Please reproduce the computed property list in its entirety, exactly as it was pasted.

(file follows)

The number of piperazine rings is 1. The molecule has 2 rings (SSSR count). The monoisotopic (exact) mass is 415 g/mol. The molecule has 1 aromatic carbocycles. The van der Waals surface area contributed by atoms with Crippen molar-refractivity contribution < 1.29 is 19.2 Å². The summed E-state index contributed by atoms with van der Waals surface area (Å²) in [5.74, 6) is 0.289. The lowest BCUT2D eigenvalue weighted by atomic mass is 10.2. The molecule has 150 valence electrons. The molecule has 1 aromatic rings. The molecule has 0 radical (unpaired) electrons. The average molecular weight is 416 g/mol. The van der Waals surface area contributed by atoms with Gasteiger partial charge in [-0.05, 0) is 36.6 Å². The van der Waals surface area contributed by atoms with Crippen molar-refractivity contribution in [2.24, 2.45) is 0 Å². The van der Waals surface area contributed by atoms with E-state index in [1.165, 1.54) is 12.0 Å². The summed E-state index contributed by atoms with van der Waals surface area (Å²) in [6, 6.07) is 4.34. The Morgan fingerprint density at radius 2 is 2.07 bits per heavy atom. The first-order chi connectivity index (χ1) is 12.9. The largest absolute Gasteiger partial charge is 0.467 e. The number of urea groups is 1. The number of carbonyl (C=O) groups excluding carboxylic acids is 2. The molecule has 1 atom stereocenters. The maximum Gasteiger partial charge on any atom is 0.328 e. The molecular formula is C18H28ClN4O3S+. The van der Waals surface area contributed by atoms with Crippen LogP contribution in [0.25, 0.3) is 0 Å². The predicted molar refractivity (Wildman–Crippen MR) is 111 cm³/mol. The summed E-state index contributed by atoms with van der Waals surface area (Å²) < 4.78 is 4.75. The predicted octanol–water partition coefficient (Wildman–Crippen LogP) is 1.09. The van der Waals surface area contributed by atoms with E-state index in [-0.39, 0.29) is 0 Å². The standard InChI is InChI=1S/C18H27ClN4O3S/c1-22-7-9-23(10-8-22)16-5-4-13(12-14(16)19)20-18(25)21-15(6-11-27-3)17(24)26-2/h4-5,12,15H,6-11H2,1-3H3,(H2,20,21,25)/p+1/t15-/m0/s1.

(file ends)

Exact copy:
The number of piperazine rings is 1. The molecule has 2 rings (SSSR count). The monoisotopic (exact) mass is 415 g/mol. The molecule has 1 aromatic carbocycles. The van der Waals surface area contributed by atoms with Crippen molar-refractivity contribution < 1.29 is 19.2 Å². The summed E-state index contributed by atoms with van der Waals surface area (Å²) in [5.74, 6) is 0.289. The lowest BCUT2D eigenvalue weighted by atomic mass is 10.2. The molecule has 150 valence electrons. The molecule has 1 aromatic rings. The molecule has 0 radical (unpaired) electrons. The average molecular weight is 416 g/mol. The van der Waals surface area contributed by atoms with Gasteiger partial charge in [-0.05, 0) is 36.6 Å². The van der Waals surface area contributed by atoms with Crippen molar-refractivity contribution in [2.24, 2.45) is 0 Å². The van der Waals surface area contributed by atoms with E-state index in [1.165, 1.54) is 12.0 Å². The summed E-state index contributed by atoms with van der Waals surface area (Å²) in [6, 6.07) is 4.34. The Morgan fingerprint density at radius 2 is 2.07 bits per heavy atom. The first-order chi connectivity index (χ1) is 12.9. The largest absolute Gasteiger partial charge is 0.467 e. The number of urea groups is 1. The number of carbonyl (C=O) groups excluding carboxylic acids is 2. The molecule has 1 atom stereocenters. The maximum Gasteiger partial charge on any atom is 0.328 e. The molecular formula is C18H28ClN4O3S+. The van der Waals surface area contributed by atoms with Crippen LogP contribution in [0.25, 0.3) is 0 Å². The predicted molar refractivity (Wildman–Crippen MR) is 111 cm³/mol. The summed E-state index contributed by atoms with van der Waals surface area (Å²) < 4.78 is 4.75. The predicted octanol–water partition coefficient (Wildman–Crippen LogP) is 1.09. The van der Waals surface area contributed by atoms with E-state index in [-0.39, 0.29) is 0 Å². The standard InChI is InChI=1S/C18H27ClN4O3S/c1-22-7-9-23(10-8-22)16-5-4-13(12-14(16)19)20-18(25)21-15(6-11-27-3)17(24)26-2/h4-5,12,15H,6-11H2,1-3H3,(H2,20,21,25)/p+1/t15-/m0/s1.